Then every 2-3 months, the employee could look for trends within the document. Maybe he finds a frequent need for public speaking, but also that he admires a particular colleague for her skills. In turn, a real-time learning goal and opportunity to connect with fellow employees emerges.

Learn from Colleagues

In elementary school, we have 5th graders read to 2nd graders and both benefit. I know that as a manager, sometimes it's hard to find tools to help employees learn. How about putting the onus on the employee to learn from colleagues? What about creating a goal for an employee to identify 2-3 people to learn from that year? The employee could then connect with those colleagues to find out how they developed a particular skill set or to shadow their work on a particular project. Not only does this create learning opportunities on the job, but helps us to shrink the knowledge-sharing gap we expect to see as the baby boomer generation retires.

Schedule Time to Debrief

In high school, after every game, the coach sits with the team to watch the footage from the game to debrief and learn from what was done. Yet, I know I go from project to project without ever debriefing even asking the simple questions like "What did we learn? What did we do well? How can we improve moving forward?"

We all use Outlook or e-calendars. What if we were to add just one extra meeting after a project ends to debrief on what worked and what didn't? We could assign one person to be responsible for taking notes and then invite that person to the kick-off meeting of any similar projects to share those lessons learned.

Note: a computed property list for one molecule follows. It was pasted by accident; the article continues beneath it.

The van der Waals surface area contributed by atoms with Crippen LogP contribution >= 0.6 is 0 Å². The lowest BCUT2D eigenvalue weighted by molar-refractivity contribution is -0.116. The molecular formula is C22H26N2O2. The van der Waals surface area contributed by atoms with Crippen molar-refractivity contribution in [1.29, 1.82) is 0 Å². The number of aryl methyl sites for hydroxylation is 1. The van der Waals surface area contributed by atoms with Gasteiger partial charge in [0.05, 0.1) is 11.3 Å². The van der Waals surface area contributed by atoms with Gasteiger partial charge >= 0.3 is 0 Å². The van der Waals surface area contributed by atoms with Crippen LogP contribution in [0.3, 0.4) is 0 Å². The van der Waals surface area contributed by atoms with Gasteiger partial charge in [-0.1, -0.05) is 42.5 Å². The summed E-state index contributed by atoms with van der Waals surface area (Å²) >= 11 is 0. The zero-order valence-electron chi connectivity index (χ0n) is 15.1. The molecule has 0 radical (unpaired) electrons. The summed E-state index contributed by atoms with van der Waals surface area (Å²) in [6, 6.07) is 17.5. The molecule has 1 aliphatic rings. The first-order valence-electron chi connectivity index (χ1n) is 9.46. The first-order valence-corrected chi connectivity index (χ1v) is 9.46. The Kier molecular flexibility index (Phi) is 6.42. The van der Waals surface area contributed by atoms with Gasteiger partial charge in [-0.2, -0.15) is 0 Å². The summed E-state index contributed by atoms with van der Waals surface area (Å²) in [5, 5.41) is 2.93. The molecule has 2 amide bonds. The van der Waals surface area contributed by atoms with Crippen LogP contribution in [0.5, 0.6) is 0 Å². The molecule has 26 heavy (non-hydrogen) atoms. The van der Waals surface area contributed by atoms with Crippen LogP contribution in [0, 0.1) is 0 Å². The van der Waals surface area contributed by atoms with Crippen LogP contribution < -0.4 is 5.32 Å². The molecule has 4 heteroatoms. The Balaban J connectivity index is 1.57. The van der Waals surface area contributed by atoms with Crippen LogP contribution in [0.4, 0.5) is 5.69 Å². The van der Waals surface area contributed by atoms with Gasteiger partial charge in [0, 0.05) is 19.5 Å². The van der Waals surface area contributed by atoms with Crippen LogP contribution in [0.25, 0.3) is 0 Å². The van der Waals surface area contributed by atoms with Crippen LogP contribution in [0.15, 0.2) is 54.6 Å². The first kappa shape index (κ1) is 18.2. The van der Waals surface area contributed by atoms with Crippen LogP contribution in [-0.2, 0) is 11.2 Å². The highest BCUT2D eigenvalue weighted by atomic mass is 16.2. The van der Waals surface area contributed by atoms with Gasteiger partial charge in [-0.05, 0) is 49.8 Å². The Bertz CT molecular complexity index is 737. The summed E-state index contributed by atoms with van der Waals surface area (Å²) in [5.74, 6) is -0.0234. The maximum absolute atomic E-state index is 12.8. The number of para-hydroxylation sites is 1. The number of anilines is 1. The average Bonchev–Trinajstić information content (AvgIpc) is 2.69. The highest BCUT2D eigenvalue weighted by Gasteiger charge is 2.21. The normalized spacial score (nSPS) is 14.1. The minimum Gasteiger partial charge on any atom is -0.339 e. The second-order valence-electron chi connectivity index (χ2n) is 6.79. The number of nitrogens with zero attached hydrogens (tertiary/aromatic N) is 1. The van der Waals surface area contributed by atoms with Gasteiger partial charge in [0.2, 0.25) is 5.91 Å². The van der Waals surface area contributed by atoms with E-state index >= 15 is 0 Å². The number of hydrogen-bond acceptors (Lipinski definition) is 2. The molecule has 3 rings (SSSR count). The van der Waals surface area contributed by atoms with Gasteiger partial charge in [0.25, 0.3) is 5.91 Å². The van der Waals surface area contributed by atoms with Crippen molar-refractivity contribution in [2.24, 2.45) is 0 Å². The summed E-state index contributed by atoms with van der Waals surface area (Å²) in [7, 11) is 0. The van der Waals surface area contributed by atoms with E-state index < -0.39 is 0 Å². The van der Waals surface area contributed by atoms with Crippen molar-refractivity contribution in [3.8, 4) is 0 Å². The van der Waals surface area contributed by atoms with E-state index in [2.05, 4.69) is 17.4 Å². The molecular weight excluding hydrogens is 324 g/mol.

The Choice is Ours

So, the choice is ours. We can have two worlds where learning happens separate from doing and where the gap between what we do and what we need to learn grows. Or, we can challenge ourselves to be both educators and managers, individual contributors and students.

We can use our standing meetings, leverage Outlook to build in an hour to debrief, and connect with our colleagues to not only identify what we need to learn, but how to actually go about doing it. And from there, we can better use the tools available to us like internal training, tuition assistance, credit for prior learning, and partnerships with universities, to effectively grow and develop inside and outside of the office.

What choice will you make?

Written by: Jessica Kaplan

About the Author

Jessica Kaplan at Bright Horizons

As Director, Talent Management, Jessica is responsible for connecting employees and management to the most effective learning and development opportunities offered by Bright Horizons. She also helps facilitate internal collaboration for organizational success. Jessica brings nearly 20 years of experience in professional development and higher education administration to her role. Prior to this role she held key roles in the Client Relations and Academic Partnerships teams. Jessica holds a Bachelor’s degree in American Studies from Tufts University, a Master’s degree in International Communication from American University and has completed PhD coursework in International Higher Education Policy at the University of Maryland.